More EV models are making their debut in 2022, and almost all of them charge at over 150 kW. This is great for those wanting to go electric yet dreading long waits at a charger. The next two years will transform the experience of EV ownership in America. With so many new fast chargers coming online and even better models to choose from, EV technology just might be maturing right as American infrastructure catches up with demand.

2023 Subaru Solterra Pricing and Range Announced (Updated)

2023 Subaru Solterra Pricing and Range Announced (Updated)

Subaru Solterra 2023

One of the most anticipated electric arrivals this year is the 2023 Subaru Solterra EV. This all-wheel drive compact crossover strives to build upon Subaru’s commitment to sustainability. The Solterra is one-half of the partnership with Toyota that Subaru announced in 2018. The two titans came together with the aim of uniting Subaru’s all-terrain expertise with Toyota’s long-standing leadership in technology and powertrain engineering.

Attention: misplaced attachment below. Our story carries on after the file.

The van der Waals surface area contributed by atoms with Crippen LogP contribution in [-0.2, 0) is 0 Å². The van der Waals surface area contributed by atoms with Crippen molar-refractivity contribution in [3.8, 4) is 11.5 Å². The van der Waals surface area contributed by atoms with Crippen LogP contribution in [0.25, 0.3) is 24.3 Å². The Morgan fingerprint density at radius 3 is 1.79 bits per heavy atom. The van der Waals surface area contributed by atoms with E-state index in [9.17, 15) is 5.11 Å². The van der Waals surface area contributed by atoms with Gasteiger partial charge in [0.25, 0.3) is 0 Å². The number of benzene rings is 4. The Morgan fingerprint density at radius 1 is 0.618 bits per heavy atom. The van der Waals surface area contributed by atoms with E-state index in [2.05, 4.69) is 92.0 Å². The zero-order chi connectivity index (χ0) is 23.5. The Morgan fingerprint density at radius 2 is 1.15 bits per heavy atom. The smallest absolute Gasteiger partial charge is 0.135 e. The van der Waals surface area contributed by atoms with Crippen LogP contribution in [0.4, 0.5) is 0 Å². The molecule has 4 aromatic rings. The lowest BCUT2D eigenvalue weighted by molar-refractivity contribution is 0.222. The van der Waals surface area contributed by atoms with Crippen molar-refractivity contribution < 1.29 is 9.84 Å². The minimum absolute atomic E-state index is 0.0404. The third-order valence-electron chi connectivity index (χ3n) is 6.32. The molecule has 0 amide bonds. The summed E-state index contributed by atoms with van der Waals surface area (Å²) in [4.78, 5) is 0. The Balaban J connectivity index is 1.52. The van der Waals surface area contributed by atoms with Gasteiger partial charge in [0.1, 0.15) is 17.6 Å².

The result was the new e-SUBARU electric platform that will power the automaker’s EVs well into this decade. Next year, the Subaru Solterra and Toyota bZ4X will both enter the North American market. The two models are similar in most respects, but the Solterra’s standard all-wheel drive stays true to Subaru.

The Solterra isn’t without faults. In fact, there are several. The newly-released EPA range figures will make road trips a hassle, and slow charging speeds are not going to help. Pricing? It’s a head-scratcher. Here’s what we know about the 2023 Subaru Solterra.

Solterra Pricing and Range Announced

In April, Subaru finally shared official pricing. Hopefully there aren’t any dealer markups, because Solterra MSRPs are already pretty high for the slow charging and mediocre range. But at least you get AWD with solid ground clearance?

Base MSRPDestinationMSRP + Destination
Subaru Solterra Premium$44,995+$1,225$46,220
Subaru Solterra Limited$48,495+$1,225$49,720
Subaru Solterra Touring$51,995+$1,225$53,220

Official EPA range for the Solterra is 228 miles in the Premium trim (with 18″ wheels), and 222 miles with the Limited and Touring trims. Considering the Solterra has a 72.8 kilowatt-hour battery, that’s not very good efficiency.

Angular Design Contrasts With Aerodynamic Counterparts